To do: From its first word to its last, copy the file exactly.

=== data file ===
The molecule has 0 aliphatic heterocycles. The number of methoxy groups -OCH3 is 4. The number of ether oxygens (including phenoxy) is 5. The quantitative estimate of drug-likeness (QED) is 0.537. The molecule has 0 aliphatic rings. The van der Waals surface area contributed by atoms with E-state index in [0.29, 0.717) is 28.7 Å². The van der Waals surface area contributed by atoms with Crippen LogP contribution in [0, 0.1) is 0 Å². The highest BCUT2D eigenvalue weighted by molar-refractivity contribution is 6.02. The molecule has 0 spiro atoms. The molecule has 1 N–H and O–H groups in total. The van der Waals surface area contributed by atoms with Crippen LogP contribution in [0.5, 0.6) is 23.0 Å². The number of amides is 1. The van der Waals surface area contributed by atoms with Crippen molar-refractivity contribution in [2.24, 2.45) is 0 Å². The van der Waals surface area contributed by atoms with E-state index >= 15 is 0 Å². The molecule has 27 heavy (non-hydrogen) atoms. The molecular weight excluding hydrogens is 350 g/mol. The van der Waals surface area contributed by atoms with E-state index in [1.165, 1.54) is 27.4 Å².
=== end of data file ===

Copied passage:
The molecule has 0 aliphatic heterocycles. The number of methoxy groups -OCH3 is 4. The number of ether oxygens (including phenoxy) is 5. The quantitative estimate of drug-likeness (QED) is 0.537. The molecule has 0 aliphatic rings. The van der Waals surface area contributed by atoms with E-state index in [0.29, 0.717) is 28.7 Å². The van der Waals surface area contributed by atoms with Crippen LogP contribution in [0, 0.1) is 0 Å². The highest BCUT2D eigenvalue weighted by molar-refractivity contribution is 6.02. The molecule has 0 spiro atoms. The molecule has 1 N–H and O–H groups in total. The van der Waals surface area contributed by atoms with Crippen LogP contribution in [0.5, 0.6) is 23.0 Å². The number of amides is 1. The van der Waals surface area contributed by atoms with Crippen molar-refractivity contribution in [2.24, 2.45) is 0 Å². The van der Waals surface area contributed by atoms with E-state index >= 15 is 0 Å². The molecule has 27 heavy (non-hydrogen) atoms. The molecular weight excluding hydrogens is 350 g/mol. The van der Waals surface area contributed by atoms with E-state index in [1.165, 1.54) is 27.4 Å².